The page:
be viewed as a creation of a launching pad for withdrawal of
support.

As far as CPI(M)'s central committee analysis is concerned, it is
targeted towards three objectives. One, by distancing from the UF
government CPI(M) wants to show that the party is not at all
responsible for mismanaging the economy and handling of various
corruption cases, including the fodder scam of Bihar. Secondly,
while being the principal pillar of the UF government, it wants to
grab opposition space inside and outside the Parliament. It is
noteworthy that CPI(M) general secretary, Harkishan Singh Surjeet
has announced a countrywide agitation for an alternative economy
policy, after criticising the UF economic policies severely. This
also proves that the Left parties are trading for opposition space
while doing everything to save the UF government.

The churning we see in the political scene at the macro level is
superficial reflex action. The ongoing churning at the micro level
is different. The Punjab elections and byelections reflect the
churning going on at the grassroot level. India Today conducted a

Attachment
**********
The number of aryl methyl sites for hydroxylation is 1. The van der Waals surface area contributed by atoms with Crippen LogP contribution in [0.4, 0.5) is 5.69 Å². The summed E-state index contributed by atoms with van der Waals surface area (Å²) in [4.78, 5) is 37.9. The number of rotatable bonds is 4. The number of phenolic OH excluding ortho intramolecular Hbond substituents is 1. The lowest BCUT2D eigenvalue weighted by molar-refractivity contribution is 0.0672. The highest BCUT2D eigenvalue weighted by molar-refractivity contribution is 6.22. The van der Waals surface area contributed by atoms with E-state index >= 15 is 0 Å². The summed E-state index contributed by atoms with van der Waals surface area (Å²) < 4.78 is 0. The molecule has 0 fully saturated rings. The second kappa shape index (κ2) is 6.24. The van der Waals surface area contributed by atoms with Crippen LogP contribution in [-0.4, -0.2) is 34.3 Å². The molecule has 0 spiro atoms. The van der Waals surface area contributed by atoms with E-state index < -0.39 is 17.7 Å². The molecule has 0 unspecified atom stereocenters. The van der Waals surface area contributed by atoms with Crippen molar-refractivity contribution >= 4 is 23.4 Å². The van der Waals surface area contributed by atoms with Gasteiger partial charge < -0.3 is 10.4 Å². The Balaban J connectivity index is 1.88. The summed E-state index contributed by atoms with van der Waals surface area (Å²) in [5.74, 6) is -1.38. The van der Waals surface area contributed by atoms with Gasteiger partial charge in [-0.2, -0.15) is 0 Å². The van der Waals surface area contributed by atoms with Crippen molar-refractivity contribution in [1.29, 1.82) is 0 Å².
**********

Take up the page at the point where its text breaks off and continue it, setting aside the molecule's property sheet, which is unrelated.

political survey in a recent issue, which showed that if mid-term
elections are held today, BJP would get 240 seats. The political
support base of the BJP has increased in Karnataka, Orissa and
Bihar remarkably. The mood in BJP is upbeat once again. In the
newspapers, there is a fashionable theory surfacing after regular
intervals that BJP has reached the plateau; it cannot but go down.
The theory has been demolished during all the three general
elections during the past decade in 1989, 1991 and 1996. Despite
the plateau propaganda, the BJP graph has gone up.

I have no doubt that misuse of Article 356 would be
counter-productive for anti-BJP formations in UP and Gujarat.